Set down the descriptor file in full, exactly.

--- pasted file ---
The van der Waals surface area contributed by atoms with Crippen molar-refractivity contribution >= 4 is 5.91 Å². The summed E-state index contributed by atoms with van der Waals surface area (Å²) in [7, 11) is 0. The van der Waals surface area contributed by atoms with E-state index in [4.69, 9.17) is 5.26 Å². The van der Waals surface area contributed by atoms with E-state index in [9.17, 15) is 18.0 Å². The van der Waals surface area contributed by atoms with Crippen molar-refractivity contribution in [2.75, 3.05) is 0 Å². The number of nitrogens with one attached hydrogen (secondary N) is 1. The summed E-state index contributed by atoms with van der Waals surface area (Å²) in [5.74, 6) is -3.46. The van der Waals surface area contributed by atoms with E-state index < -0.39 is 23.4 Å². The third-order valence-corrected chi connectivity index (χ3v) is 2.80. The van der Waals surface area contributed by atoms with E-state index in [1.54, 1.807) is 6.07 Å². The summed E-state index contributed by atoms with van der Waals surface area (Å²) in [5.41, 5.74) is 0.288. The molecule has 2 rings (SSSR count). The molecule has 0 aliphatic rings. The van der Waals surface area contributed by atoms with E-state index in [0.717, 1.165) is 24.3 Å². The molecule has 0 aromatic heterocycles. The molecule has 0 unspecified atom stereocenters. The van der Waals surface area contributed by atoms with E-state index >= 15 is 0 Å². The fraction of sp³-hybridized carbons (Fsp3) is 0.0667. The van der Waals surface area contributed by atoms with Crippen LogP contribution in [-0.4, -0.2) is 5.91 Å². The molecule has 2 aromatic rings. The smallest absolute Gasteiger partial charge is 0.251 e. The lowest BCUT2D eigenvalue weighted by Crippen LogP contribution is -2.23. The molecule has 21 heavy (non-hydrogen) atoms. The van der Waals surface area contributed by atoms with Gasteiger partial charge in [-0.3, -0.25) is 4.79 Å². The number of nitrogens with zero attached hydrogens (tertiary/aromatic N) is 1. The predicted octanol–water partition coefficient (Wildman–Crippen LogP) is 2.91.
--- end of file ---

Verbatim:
The van der Waals surface area contributed by atoms with Crippen molar-refractivity contribution >= 4 is 5.91 Å². The summed E-state index contributed by atoms with van der Waals surface area (Å²) in [7, 11) is 0. The van der Waals surface area contributed by atoms with E-state index in [4.69, 9.17) is 5.26 Å². The van der Waals surface area contributed by atoms with E-state index in [9.17, 15) is 18.0 Å². The van der Waals surface area contributed by atoms with Crippen molar-refractivity contribution in [2.75, 3.05) is 0 Å². The number of nitrogens with one attached hydrogen (secondary N) is 1. The summed E-state index contributed by atoms with van der Waals surface area (Å²) in [5.74, 6) is -3.46. The van der Waals surface area contributed by atoms with E-state index < -0.39 is 23.4 Å². The third-order valence-corrected chi connectivity index (χ3v) is 2.80. The van der Waals surface area contributed by atoms with E-state index in [1.54, 1.807) is 6.07 Å². The summed E-state index contributed by atoms with van der Waals surface area (Å²) in [5.41, 5.74) is 0.288. The molecule has 2 rings (SSSR count). The molecule has 0 aliphatic rings. The van der Waals surface area contributed by atoms with E-state index in [0.717, 1.165) is 24.3 Å². The molecule has 0 aromatic heterocycles. The molecule has 0 unspecified atom stereocenters. The van der Waals surface area contributed by atoms with E-state index >= 15 is 0 Å². The fraction of sp³-hybridized carbons (Fsp3) is 0.0667. The van der Waals surface area contributed by atoms with Crippen LogP contribution in [-0.4, -0.2) is 5.91 Å². The molecule has 2 aromatic rings. The smallest absolute Gasteiger partial charge is 0.251 e. The lowest BCUT2D eigenvalue weighted by Crippen LogP contribution is -2.23. The molecule has 21 heavy (non-hydrogen) atoms. The van der Waals surface area contributed by atoms with Gasteiger partial charge in [-0.3, -0.25) is 4.79 Å². The number of nitrogens with zero attached hydrogens (tertiary/aromatic N) is 1. The predicted octanol–water partition coefficient (Wildman–Crippen LogP) is 2.91.